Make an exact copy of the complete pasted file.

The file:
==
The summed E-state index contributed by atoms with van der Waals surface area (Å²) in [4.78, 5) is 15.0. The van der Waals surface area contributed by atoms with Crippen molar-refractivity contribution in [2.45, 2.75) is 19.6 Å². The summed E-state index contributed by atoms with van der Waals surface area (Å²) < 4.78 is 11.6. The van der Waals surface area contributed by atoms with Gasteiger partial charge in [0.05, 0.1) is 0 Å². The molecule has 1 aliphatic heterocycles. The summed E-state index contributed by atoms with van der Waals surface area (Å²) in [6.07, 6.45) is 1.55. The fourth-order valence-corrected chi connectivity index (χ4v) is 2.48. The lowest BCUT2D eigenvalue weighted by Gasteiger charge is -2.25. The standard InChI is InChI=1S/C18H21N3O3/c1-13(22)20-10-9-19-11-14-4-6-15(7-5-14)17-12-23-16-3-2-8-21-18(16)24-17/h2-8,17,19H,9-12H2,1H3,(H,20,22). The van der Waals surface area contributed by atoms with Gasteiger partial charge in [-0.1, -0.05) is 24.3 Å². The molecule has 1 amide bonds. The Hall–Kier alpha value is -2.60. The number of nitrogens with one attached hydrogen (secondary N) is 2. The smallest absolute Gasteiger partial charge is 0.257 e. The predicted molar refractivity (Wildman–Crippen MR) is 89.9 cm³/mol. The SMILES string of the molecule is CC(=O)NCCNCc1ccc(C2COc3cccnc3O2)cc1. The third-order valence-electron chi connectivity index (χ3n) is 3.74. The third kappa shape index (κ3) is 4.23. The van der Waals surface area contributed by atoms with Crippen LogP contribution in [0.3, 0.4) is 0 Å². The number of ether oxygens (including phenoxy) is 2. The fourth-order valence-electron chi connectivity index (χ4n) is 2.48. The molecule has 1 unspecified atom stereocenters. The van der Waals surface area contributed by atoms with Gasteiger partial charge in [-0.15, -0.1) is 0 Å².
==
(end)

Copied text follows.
The summed E-state index contributed by atoms with van der Waals surface area (Å²) in [4.78, 5) is 15.0. The van der Waals surface area contributed by atoms with Crippen molar-refractivity contribution in [2.45, 2.75) is 19.6 Å². The summed E-state index contributed by atoms with van der Waals surface area (Å²) < 4.78 is 11.6. The van der Waals surface area contributed by atoms with Gasteiger partial charge in [0.05, 0.1) is 0 Å². The molecule has 1 aliphatic heterocycles. The summed E-state index contributed by atoms with van der Waals surface area (Å²) in [6.07, 6.45) is 1.55. The fourth-order valence-corrected chi connectivity index (χ4v) is 2.48. The lowest BCUT2D eigenvalue weighted by Gasteiger charge is -2.25. The standard InChI is InChI=1S/C18H21N3O3/c1-13(22)20-10-9-19-11-14-4-6-15(7-5-14)17-12-23-16-3-2-8-21-18(16)24-17/h2-8,17,19H,9-12H2,1H3,(H,20,22). The van der Waals surface area contributed by atoms with Gasteiger partial charge in [-0.1, -0.05) is 24.3 Å². The molecule has 1 amide bonds. The Hall–Kier alpha value is -2.60. The number of nitrogens with one attached hydrogen (secondary N) is 2. The smallest absolute Gasteiger partial charge is 0.257 e. The predicted molar refractivity (Wildman–Crippen MR) is 89.9 cm³/mol. The SMILES string of the molecule is CC(=O)NCCNCc1ccc(C2COc3cccnc3O2)cc1. The third-order valence-electron chi connectivity index (χ3n) is 3.74. The third kappa shape index (κ3) is 4.23. The van der Waals surface area contributed by atoms with Crippen LogP contribution in [0.3, 0.4) is 0 Å². The number of ether oxygens (including phenoxy) is 2. The fourth-order valence-electron chi connectivity index (χ4n) is 2.48. The molecule has 1 unspecified atom stereocenters. The van der Waals surface area contributed by atoms with Gasteiger partial charge in [-0.15, -0.1) is 0 Å².